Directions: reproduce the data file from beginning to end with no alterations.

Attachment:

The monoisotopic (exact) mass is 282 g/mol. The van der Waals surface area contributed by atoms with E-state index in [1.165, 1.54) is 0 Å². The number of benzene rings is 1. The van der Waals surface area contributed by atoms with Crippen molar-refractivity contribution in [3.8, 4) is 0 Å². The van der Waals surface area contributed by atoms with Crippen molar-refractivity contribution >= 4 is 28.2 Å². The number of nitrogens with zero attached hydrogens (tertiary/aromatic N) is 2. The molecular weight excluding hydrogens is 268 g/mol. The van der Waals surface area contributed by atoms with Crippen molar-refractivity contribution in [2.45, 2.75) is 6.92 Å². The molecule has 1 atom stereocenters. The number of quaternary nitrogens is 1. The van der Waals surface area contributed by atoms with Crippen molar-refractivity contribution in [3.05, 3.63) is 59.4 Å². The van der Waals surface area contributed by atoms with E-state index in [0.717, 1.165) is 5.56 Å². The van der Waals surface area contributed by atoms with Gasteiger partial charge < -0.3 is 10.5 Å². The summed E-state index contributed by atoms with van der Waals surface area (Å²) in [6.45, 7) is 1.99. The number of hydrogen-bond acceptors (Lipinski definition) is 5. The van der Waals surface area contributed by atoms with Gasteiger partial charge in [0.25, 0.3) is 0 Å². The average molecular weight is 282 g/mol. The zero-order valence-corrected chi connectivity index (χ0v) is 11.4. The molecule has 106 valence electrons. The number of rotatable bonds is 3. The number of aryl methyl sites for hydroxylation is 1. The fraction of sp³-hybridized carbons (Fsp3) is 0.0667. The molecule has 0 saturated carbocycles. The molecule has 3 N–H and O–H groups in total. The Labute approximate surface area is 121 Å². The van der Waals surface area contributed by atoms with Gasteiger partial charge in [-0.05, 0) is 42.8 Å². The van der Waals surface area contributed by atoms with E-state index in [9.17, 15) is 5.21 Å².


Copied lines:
The monoisotopic (exact) mass is 282 g/mol. The van der Waals surface area contributed by atoms with E-state index in [1.165, 1.54) is 0 Å². The number of benzene rings is 1. The van der Waals surface area contributed by atoms with Crippen molar-refractivity contribution in [3.8, 4) is 0 Å². The van der Waals surface area contributed by atoms with Crippen molar-refractivity contribution >= 4 is 28.2 Å². The number of nitrogens with zero attached hydrogens (tertiary/aromatic N) is 2. The molecular weight excluding hydrogens is 268 g/mol. The van der Waals surface area contributed by atoms with Crippen molar-refractivity contribution in [2.45, 2.75) is 6.92 Å². The molecule has 1 atom stereocenters. The number of quaternary nitrogens is 1. The van der Waals surface area contributed by atoms with Crippen molar-refractivity contribution in [3.05, 3.63) is 59.4 Å². The van der Waals surface area contributed by atoms with E-state index in [0.717, 1.165) is 5.56 Å². The van der Waals surface area contributed by atoms with Gasteiger partial charge < -0.3 is 10.5 Å². The summed E-state index contributed by atoms with van der Waals surface area (Å²) in [6.45, 7) is 1.99. The number of hydrogen-bond acceptors (Lipinski definition) is 5. The van der Waals surface area contributed by atoms with Gasteiger partial charge in [0.25, 0.3) is 0 Å². The average molecular weight is 282 g/mol. The zero-order valence-corrected chi connectivity index (χ0v) is 11.4. The molecule has 106 valence electrons. The number of rotatable bonds is 3. The number of aryl methyl sites for hydroxylation is 1. The fraction of sp³-hybridized carbons (Fsp3) is 0.0667. The molecule has 0 saturated carbocycles. The molecule has 3 N–H and O–H groups in total. The Labute approximate surface area is 121 Å². The van der Waals surface area contributed by atoms with Gasteiger partial charge in [-0.05, 0) is 42.8 Å². The van der Waals surface area contributed by atoms with E-state index in [9.17, 15) is 5.21 Å².